PLEASE NOTE: This document applies to v0.8 version and not to the latest stable release v1.9

    Object Storage

    Object storage exposes an S3 API to the storage cluster for applications to put and get data.


    This guide assumes you have created a Rook cluster as explained in the main Kubernetes guide

    Create an Object Store

    Now we will create the object store, which starts the RGW service in the cluster with the S3 API. Specify your desired settings for the object store in the object.yaml. For more details on the settings see the Object Store CRD.

    apiVersion: ceph.rook.io/v1beta1
    kind: ObjectStore
      name: my-store
      namespace: rook-ceph
          size: 3
          dataChunks: 2
          codingChunks: 1
        type: s3
        port: 80
        instances: 1
        allNodes: false

    When the object store is created the Rook operator will create all the pools and other resources necessary to start the service. This may take a minute to complete.

    # Create the object store
    kubectl create -f object.yaml
    # To confirm the object store is configured, wait for the rgw pod to start
    kubectl -n rook-ceph get pod -l app=rook-ceph-rgw

    Create a User

    Creating an object storage user requires running a radosgw-admin command with the Rook toolbox pod. This will be simplified in the future with a CRD for the object store users.

    radosgw-admin user create --uid rook-user --display-name "A rook rgw User" --rgw-realm=my-store --rgw-zonegroup=my-store

    The object store is now available by using the creds of rook-user. Take note of the access_key and secret_key printed by the user creation. For example:

        "user": "rook-user",
        "access_key": "XEZDB3UJ6X7HVBE7X7MA",
        "secret_key": "7yGIZON7EhFORz0I40BFniML36D2rl8CQQ5kXU6l"

    Consume the Object Storage

    Use an S3 compatible client to create a bucket in the object store.

    This section will allow you to test connecting to the object store and uploading and downloading from it. The s3cmd tool is included in the Rook toolbox pod to simplify your testing. Run the following commands after you have connected to the toolbox.

    Connection Environment Variables

    To simplify the s3 client commands, you will want to set the four environment variables for use by your client (ie. inside the toolbox):

    export AWS_HOST=<host>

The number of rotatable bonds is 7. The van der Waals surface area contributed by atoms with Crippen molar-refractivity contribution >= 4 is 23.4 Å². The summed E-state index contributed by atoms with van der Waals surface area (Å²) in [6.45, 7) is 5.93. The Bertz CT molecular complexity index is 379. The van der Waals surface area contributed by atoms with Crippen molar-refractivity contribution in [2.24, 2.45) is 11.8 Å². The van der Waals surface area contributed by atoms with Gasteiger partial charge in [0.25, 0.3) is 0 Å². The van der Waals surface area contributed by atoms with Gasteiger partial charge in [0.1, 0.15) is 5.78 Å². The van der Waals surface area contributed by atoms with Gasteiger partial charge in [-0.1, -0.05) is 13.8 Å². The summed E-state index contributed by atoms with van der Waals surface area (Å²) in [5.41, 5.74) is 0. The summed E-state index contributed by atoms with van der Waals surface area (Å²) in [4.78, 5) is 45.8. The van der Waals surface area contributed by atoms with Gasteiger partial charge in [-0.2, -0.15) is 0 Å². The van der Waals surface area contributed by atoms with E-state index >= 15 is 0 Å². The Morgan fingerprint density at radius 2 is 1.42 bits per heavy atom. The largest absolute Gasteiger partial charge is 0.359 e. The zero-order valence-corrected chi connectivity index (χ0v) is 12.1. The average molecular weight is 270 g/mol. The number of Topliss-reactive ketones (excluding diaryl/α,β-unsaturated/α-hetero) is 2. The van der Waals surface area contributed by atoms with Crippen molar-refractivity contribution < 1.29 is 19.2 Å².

export AWS_ENDPOINT=<endpoint>
    export AWS_ACCESS_KEY_ID=<accessKey>
    export AWS_SECRET_ACCESS_KEY=<secretKey>
    • Host: The DNS host name where the rgw service is found in the cluster. Assuming you are using the default rook-ceph cluster, it will be rook-ceph-rgw-my-store.rook-ceph.
    • Endpoint: The endpoint where the rgw service is listening. Run kubectl -n rook-ceph get svc rook-ceph-rgw-my-store, then combine the clusterIP and the port.
    • Access key: The user’s access_key as printed above
    • Secret key: The user’s secret_key as printed above

    The variables for the user generated in this example would be:

    export AWS_HOST=rook-ceph-rgw-my-store.rook-ceph
    export AWS_ENDPOINT=

    Create a bucket

    Now that the user connection variables were set above, we can proceed to perform operations such as creating buckets.

    Create a bucket in the object store

       s3cmd mb --no-ssl --host=${AWS_HOST} --host-bucket=  s3://rookbucket

    List buckets in the object store

       s3cmd ls --no-ssl --host=${AWS_HOST}

    PUT or GET an object

    Upload a file to the newly created bucket

       echo "Hello Rook" > /tmp/rookObj
       s3cmd put /tmp/rookObj --no-ssl --host=${AWS_HOST} --host-bucket=  s3://rookbucket

    Download and verify the file from the bucket

       s3cmd get s3://rookbucket/rookObj /tmp/rookObj-download --no-ssl --host=${AWS_HOST} --host-bucket=
       cat /tmp/rookObj-download

    Access External to the Cluster

    Rook sets up the object storage so pods will have access internal to the cluster. If your applications are running outside the cluster, you will need to setup an external service through a NodePort.

    First, note the service that exposes RGW internal to the cluster. We will leave this service intact and create a new service for external access.

    $ kubectl -n rook-ceph get service rook-ceph-rgw-my-store
    NAME                     CLUSTER-IP   EXTERNAL-IP   PORT(S)     AGE
    rook-ceph-rgw-my-store   <none>        80/TCP      2m

    Save the external service as rgw-external.yaml:

    apiVersion: v1
    kind: Service
      name: rook-ceph-rgw-my-store-external
      namespace: rook-ceph
        app: rook-ceph-rgw
        rook_cluster: rook-ceph
        rook_object_store: my-store
      - name: rgw
        port: 80
        protocol: TCP
        targetPort: 80
        app: rook-ceph-rgw
        rook_cluster: rook-ceph
        rook_object_store: my-store
      sessionAffinity: None
      type: NodePort

    Now create the external service.

    kubectl create -f rgw-external.yaml

    See both rgw services running and notice what port the external service is running on:

    $ kubectl -n rook-ceph get service rook-ceph-rgw-my-store rook-ceph-rgw-my-store-external
    NAME                              TYPE        CLUSTER-IP       EXTERNAL-IP   PORT(S)        AGE
    rook-ceph-rgw-my-store            ClusterIP    <none>        80/TCP         4m
    rook-ceph-rgw-my-store-external   NodePort   <none>        80:31536/TCP   39s

    Internally the rgw service is running on port 80. The external port in this case is 31536. Now you can access the object store from anywhere! All you need is the hostname for any machine in the cluster, the external port, and the user credentials.